All events will also be live streamed across NBC Sports Live Extra.

4a. NBCSN will air two women's hockey games between Team USA and Team Canada prior to the Sochi Games. The first game will air Dec. 20 at 8 p.m. ET from Grand Forks, N.D. The two teams will then meet again on Dec. 28 at 4 p.m. ET at the Xcel Energy Center in Saint Paul, Minn.

5. Former Nets coach Avery Johnson has been hired by ESPN as an NBA studio analyst. He will appear on NBA Coast 2 Coast and NBA Tonight, SportsCenter and additional ESPN news shows. Johnson debuts on Oct. 21.

5b. NBA Digital has brought on The Starters (formerly The Basketball Jones) to produce a daily TV show (airing on NBA TV), a podcast and a blog. The Starters group includes co-hosts J.E. Skeets and Tas Melas, contributors Trey Kerby and Leigh Ellis and producers Matt Osten and Jason Doyle.

6. NBCSN's airing of the NHL's season debut (Blackhawks-Capitals) was watched by an average of 935,000 viewers, the most-watched season opener on cable on record and the second-most watched regular-season game ever on NBCSN. (Last year's inaugural Wednesday Night Rivalry game between the Bruins and Rangers drew 956,000 viewers on the network.)

6a. Really liked this promo for Big Ten college hockey.

7. This week's notable sports pieces:

• Great piece by ESPN's Tim Keown on the relationship between the city of Oakland and its pro sports teams.

• Legendary photojournalist Bill Eppridge, who spent most of his career working for Life magazine and Sports Illustrated, died on Oct. 3, 2013. He was 75. Here's a gallery of his sports work.

• A brilliant profile by Texas Monthly executive editor Mimi Swartz on former Texas women's track and field coach Bev Kearney and her fight with her former university.

• Bleacher Report's Ethan Skolnick examined how LeBron James uses social media.

Plenty of non-sports pieces of note, too:

• The Detroit News examined how abandonment, racial tensions and financial missteps bankrupted the city of Detroit.

• Caitlin Seida wrote an honest piece for Salon.com on what it's like to have embarrassing pictures of yourself go viral.

• An excellent profile of actor Daniel Radcliffe, who is attempting to make Harry Potter disappear.

• Why is writing about sex so difficult? Some answers here.

The New York Times examined the art of the Twitter bio.

8. I'll be one of the moderators for an online chat on Frontline's website this Wednesday at 1:00 p.m. ET. The subject is the book "League of Denial," in which ESPN reporters Mark Fainaru-Wada and Steve Fainaru trace league efforts to downplay a link between football and long-term brain damage. You can ask questions by heading to Frontline's site.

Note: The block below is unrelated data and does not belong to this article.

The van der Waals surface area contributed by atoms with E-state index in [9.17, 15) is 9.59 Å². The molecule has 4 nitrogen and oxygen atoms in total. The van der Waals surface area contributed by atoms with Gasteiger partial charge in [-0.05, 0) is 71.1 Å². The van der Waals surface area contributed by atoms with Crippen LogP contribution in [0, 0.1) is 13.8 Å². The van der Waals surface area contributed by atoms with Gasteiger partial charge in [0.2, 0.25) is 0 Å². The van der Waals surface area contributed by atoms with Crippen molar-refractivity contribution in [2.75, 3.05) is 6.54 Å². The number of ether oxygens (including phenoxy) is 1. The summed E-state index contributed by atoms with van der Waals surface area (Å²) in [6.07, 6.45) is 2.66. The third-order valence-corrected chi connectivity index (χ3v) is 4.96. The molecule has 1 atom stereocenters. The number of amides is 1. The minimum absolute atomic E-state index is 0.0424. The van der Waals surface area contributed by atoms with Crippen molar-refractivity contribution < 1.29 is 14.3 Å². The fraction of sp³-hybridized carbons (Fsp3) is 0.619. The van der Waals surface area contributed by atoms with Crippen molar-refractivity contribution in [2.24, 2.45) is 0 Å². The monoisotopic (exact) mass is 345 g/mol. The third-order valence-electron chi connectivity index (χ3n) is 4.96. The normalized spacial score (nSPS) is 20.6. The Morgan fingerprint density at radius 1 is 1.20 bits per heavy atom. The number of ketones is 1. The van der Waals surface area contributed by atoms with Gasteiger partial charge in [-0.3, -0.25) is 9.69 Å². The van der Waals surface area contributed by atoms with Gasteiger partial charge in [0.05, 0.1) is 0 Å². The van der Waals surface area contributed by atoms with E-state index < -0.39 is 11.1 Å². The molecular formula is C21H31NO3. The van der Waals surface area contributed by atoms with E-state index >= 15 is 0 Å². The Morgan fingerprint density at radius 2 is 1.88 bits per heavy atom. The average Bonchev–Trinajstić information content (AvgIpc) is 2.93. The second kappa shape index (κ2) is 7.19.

8a. Frontline will air "League of a Denial: The Concussion Crisis," on Tuesday from 9-11 p.m. ET on PBS. This is the documentary that ESPN bailed out abruptly last month when the NFL allegedly expressed its displeasure for the documentary.

8b. If you missed it, SI.com ran an excerpt from "League of Denial" last week that's worth your time.

9. My latest piece for the MMQB highlights some NFL media storylines, including ESPN NFL analyst Keyshawn Johnson's prediction prescience, the explosion of Fantasy Football analysis, and Steelers safety Ryan Clark's desire to be a broadcaster after his career concludes:

10. Updated Outside The Lines numbers: Last Sunday's first-run OTL (8-8:30 a.m. ET, ESPN2) averaged 249,000 viewers while a replay later that morning (9-9:30 a.m. ET) on ESPNews averaged 62,000 viewers. Contrast that with ESPN's final Sunday airing of OTL on Aug. 29 that averaged 846,000 viewers. You don't need to know the definition of "buried" to understand what's going down: The show has been buried since moving to ESPN2. A product that represents the best of ESPN deserves much better than this.

10a. Nice piece by NFL.com to honor NFL Media Group production specialist Natalie Packer, who died at the age of 30 after a bout with breast cancer.

10b. Saw a lot of complaints on social media about NBC tape-delaying its coverage of the Presidents Cup finale. Golf.com has a note on it.

10c. ESPN College GameDay analyst David Pollack trotted out a tired jockocracy conceit Saturday that somehow one must have playing experience to analyze a sport -- in this case being part of the upcoming College Football Playoff selection committee. Said Pollack: "I want people on this committee, guys, that can watch tape, yes, that have played football, that are around football, that can tell you different teams, on tape, not on paper."

It's an anachronistic, backward-looking take, summed up perfectly in this wise tweet from Every Day Should Be Saturday staffer, Celebrity Hot Tub.